Credit rating

Everything you need to know

A good credit rating shows that you're responsible with credit. There are two credit agencies in Canada that track of credit ratings in Canada: Equifax and Trans-Union. These  information centers collect data from creditors. In order to consult personal credit data, your consent is always required.

Your credit report is made up of two components: a credit score and a credit rating.

How do you maintain a good credit score?

  • Avoid a multitude of credit checks from lenders. In effect, each time a lender needs to check your credit report, a note is made in your file. Then again, if you are shopping for a mortgage or a car loan, multiple credit report demands over a short period of time (say, 2 weeks) are grouped together and indicated as one credit request. Under these conditions, there would be no negative affect on your credit score.  
  • Limit opening new credit accounts, especially if they consist of the same type of credit (for example, a multitude of credit cards.) It's better to have a variety of credit sources. For example, a credit card, a credit line, and a megastore club card would help your credit score.  
  • Always pay your bills before the due date. Even slightly overdue payments leave a trace.
  • Keep the balance on your credit line low (ideally 35% or less.) If your balance is more than 50% of the limit, it affects your credit score negatively. Needless to say, it is very important you don't exceed your limit. 
  • Accounts open for long periods of time (such as credit lines, credit cards, personal loans) are more "profitable" to your credit score than recently opened accounts. They offer a better long-term view of your payment habits and history.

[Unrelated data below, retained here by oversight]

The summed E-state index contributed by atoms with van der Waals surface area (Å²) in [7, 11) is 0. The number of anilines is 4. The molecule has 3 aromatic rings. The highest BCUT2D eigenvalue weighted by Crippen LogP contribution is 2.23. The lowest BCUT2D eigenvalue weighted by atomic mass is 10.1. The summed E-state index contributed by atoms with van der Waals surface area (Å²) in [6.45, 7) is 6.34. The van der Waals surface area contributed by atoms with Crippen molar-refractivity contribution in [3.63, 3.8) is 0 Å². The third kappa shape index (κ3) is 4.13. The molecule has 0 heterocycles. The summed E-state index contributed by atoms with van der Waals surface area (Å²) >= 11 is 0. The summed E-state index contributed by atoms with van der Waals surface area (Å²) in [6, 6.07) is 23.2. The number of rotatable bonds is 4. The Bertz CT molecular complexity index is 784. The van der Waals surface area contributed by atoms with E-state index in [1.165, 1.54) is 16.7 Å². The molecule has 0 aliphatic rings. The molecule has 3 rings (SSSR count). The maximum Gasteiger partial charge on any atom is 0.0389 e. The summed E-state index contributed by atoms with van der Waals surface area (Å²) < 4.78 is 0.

• Maintaining the same address and workplace for long periods of time works in your favour. 
  • Maintain an emergency fund for the unexpected such as loss of employment or decrease in revenue. This type of savings shows you'll be able to make your payments while your situation returns to normal. 

For a better idea of how your credit score affects your borrowing capacity, we invite you to browse the Equifax web site.

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The scoring system

Most credit bureaus use the code "R" for a "revolving credit" such as a line of credit, or "I" for consumer credit such as a car loan. In addition, a number is assigned to each item on your credit report. 

Credit score codes to remember:

R0 - Too new to rate; approved, but not used
R1 - Pays within 30 days
R2 - Pays within 30 to 60 days
R3 - Pays within 60 to 90 days
R4 - Pays within 90 to 120 days
R5 - Account is at least 120 days overdue, but is not yet rated "9"
R7 - Making regular payments through a special arrangement (debt consolidation) or other arrangement to settle debts (proposed by client or lender)
R8 - Repossession
R9 - Bad debt, placed in collection, moved without giving a new address or bankruptcy

The higher your score, the better your credit. The better your credit, the greater your options and types of credit you can get access to, such as a mortgage. Hence the importance of keeping your credit in good standing.

It is important to do an annual verification of your credit information to make sure there haven't been any errors. You can check your credit history on the Equifax web site free of charge.